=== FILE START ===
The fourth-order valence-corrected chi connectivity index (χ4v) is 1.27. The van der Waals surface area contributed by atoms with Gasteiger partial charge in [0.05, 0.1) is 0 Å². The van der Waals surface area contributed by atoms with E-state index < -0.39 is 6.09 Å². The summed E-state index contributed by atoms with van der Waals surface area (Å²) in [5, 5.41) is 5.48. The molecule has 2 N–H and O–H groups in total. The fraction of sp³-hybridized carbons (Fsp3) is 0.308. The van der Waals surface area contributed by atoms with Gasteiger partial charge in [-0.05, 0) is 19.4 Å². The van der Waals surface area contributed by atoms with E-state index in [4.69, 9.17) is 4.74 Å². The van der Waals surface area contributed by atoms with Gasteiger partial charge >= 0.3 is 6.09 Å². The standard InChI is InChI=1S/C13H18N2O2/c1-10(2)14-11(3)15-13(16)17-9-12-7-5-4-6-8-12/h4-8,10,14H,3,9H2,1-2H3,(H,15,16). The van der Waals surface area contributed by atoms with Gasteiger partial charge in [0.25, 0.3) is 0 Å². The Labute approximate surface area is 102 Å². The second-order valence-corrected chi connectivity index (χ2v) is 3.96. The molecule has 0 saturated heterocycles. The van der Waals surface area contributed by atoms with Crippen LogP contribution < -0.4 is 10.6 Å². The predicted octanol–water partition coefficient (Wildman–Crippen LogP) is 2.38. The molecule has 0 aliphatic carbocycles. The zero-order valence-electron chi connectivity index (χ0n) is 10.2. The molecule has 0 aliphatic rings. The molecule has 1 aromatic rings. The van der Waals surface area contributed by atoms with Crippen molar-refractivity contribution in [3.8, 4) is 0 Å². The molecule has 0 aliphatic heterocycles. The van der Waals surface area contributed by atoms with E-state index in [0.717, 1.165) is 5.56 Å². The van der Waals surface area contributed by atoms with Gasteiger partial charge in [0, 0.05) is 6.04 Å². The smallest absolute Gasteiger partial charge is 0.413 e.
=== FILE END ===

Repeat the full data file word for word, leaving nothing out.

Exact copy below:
The fourth-order valence-corrected chi connectivity index (χ4v) is 1.27. The van der Waals surface area contributed by atoms with Gasteiger partial charge in [0.05, 0.1) is 0 Å². The van der Waals surface area contributed by atoms with E-state index < -0.39 is 6.09 Å². The summed E-state index contributed by atoms with van der Waals surface area (Å²) in [5, 5.41) is 5.48. The molecule has 2 N–H and O–H groups in total. The fraction of sp³-hybridized carbons (Fsp3) is 0.308. The van der Waals surface area contributed by atoms with Gasteiger partial charge in [-0.05, 0) is 19.4 Å². The van der Waals surface area contributed by atoms with E-state index in [4.69, 9.17) is 4.74 Å². The van der Waals surface area contributed by atoms with Gasteiger partial charge >= 0.3 is 6.09 Å². The standard InChI is InChI=1S/C13H18N2O2/c1-10(2)14-11(3)15-13(16)17-9-12-7-5-4-6-8-12/h4-8,10,14H,3,9H2,1-2H3,(H,15,16). The van der Waals surface area contributed by atoms with Gasteiger partial charge in [0.25, 0.3) is 0 Å². The Labute approximate surface area is 102 Å². The second-order valence-corrected chi connectivity index (χ2v) is 3.96. The molecule has 0 saturated heterocycles. The van der Waals surface area contributed by atoms with Crippen LogP contribution < -0.4 is 10.6 Å². The predicted octanol–water partition coefficient (Wildman–Crippen LogP) is 2.38. The molecule has 0 aliphatic carbocycles. The zero-order valence-electron chi connectivity index (χ0n) is 10.2. The molecule has 0 aliphatic rings. The molecule has 1 aromatic rings. The van der Waals surface area contributed by atoms with Crippen molar-refractivity contribution in [3.8, 4) is 0 Å². The molecule has 0 aliphatic heterocycles. The van der Waals surface area contributed by atoms with E-state index in [0.717, 1.165) is 5.56 Å². The van der Waals surface area contributed by atoms with Gasteiger partial charge in [0, 0.05) is 6.04 Å². The smallest absolute Gasteiger partial charge is 0.413 e.